When we write mild reactions, offering a lot of emotional descriptions is unnecessary because mild is boring. A raised eyebrow, a sideways glance—small gestures show the attitude and mood of the character.
But good pacing requires balance. Quiet scenes enable us (and our characters) to process the events detailed in the louder scenes.
However, strong emotions are compelling. Highly charged situations are strengthened by the way we write the emotional experience. The way we show the setting reinforces each physical response.
The following is an excerpt from a work in progress:
Knowledge lay in Ivan’s belly, a cold ball of disaster. He had already failed as a shaman, and he wasn’t even a true seeker. But he couldn’t let Cai down, had to prove he could resolve it. He forced a smile, projecting confidence. “Look at that view. I’d heard the lake is so large one can’t see the southern shore from Neville, but I didn’t realize its truth. It seems as vast as the sky.”
As you can see, I struggle with these concepts as much as any other writer does. This scene is set on an early spring morning with cold winds shuttling heavy clouds across a blue sky. Rain moves in later in the day, underscoring Ivan’s dark mood. Sometimes I do well at conveying atmosphere and emotion; other times, I don’t. But I keep trying because it takes effort to succeed in anything.
When I write a scene, I ask myself why this character is reacting this way. Emotions without cause have no basis for existence, no foundation. They’re a lot of noise about nothing.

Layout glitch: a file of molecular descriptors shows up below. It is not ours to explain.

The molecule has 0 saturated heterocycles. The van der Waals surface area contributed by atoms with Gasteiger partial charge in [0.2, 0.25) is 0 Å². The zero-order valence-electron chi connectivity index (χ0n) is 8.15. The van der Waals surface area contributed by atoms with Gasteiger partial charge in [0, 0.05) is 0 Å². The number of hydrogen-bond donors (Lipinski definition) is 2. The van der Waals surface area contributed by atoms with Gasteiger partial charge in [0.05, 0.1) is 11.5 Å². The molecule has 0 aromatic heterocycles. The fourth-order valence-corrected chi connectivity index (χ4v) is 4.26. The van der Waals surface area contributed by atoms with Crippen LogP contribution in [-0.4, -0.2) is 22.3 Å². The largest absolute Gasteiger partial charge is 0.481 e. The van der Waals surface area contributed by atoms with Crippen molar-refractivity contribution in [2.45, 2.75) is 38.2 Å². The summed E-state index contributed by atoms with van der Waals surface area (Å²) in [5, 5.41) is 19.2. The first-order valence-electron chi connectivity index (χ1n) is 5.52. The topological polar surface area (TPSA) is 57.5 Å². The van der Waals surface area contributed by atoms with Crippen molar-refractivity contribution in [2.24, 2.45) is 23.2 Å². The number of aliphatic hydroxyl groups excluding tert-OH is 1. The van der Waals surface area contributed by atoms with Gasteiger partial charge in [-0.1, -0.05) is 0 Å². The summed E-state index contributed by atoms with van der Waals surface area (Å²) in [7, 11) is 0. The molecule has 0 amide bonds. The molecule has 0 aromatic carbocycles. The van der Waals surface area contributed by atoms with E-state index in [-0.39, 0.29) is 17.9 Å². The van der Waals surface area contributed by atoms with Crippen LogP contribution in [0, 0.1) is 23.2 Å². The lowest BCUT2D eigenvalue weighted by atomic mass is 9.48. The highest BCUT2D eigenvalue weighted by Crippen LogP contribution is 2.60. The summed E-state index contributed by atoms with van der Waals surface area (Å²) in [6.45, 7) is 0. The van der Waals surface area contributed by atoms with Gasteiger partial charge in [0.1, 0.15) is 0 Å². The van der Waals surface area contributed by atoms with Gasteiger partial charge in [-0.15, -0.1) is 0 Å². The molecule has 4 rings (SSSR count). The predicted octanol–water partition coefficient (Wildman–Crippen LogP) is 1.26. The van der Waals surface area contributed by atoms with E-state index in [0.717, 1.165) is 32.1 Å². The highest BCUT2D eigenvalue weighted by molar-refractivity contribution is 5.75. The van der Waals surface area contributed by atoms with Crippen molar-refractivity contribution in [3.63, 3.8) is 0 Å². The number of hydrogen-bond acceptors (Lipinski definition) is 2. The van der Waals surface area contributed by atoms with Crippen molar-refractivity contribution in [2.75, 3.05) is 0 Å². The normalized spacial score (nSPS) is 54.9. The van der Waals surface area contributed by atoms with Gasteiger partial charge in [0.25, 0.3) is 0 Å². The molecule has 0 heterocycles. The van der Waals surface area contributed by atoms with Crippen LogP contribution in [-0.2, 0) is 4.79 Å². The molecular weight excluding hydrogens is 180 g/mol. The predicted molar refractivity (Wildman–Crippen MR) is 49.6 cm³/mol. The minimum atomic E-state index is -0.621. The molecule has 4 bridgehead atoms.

The emotion hits, and the character processes it. From a different work in progress:
It would have been the first battle spell John had cast in years, but no. His battle abilities were still gone, as if the inferno he’d unleashed in the culvert had burned them away.
Timing is crucial, and this is the moment to slip in a brief mention of the backstory. That way, we avoid an info dump, but the reader has the information needed to make the emotion tangible.
On the heels of that thought, John was overcome by the remembered sounds, the roar of flames, the shrieks of the enemy …. he sagged to the curb, gagging and gasping, unable to breathe properly, panicking under the weight of it.
Simplicity has an impact, but I struggle to achieve balance. When looking for words with visceral and emotional power, consonants are your friend. Verbs that begin with consonants are powerful.
Use forceful words, and you won’t have to resort to a great deal of description. Weak word choices separate the reader from the experience, dulling the emotional impact of what could be an intense scene.
If you are between projects and don’t know what to write, a good exercise is to create an intense and dramatic scene for characters you currently have no story for. Give them a setting, and use it to emphasize how they feel.
The key to writing a good scene is to practice. You may find a later use for these characters, and that scene could be the seed of a longer story. The more we practice this aspect of the craft, the better we get at it.
And the more we write, the more individual and recognizable our writing voice becomes.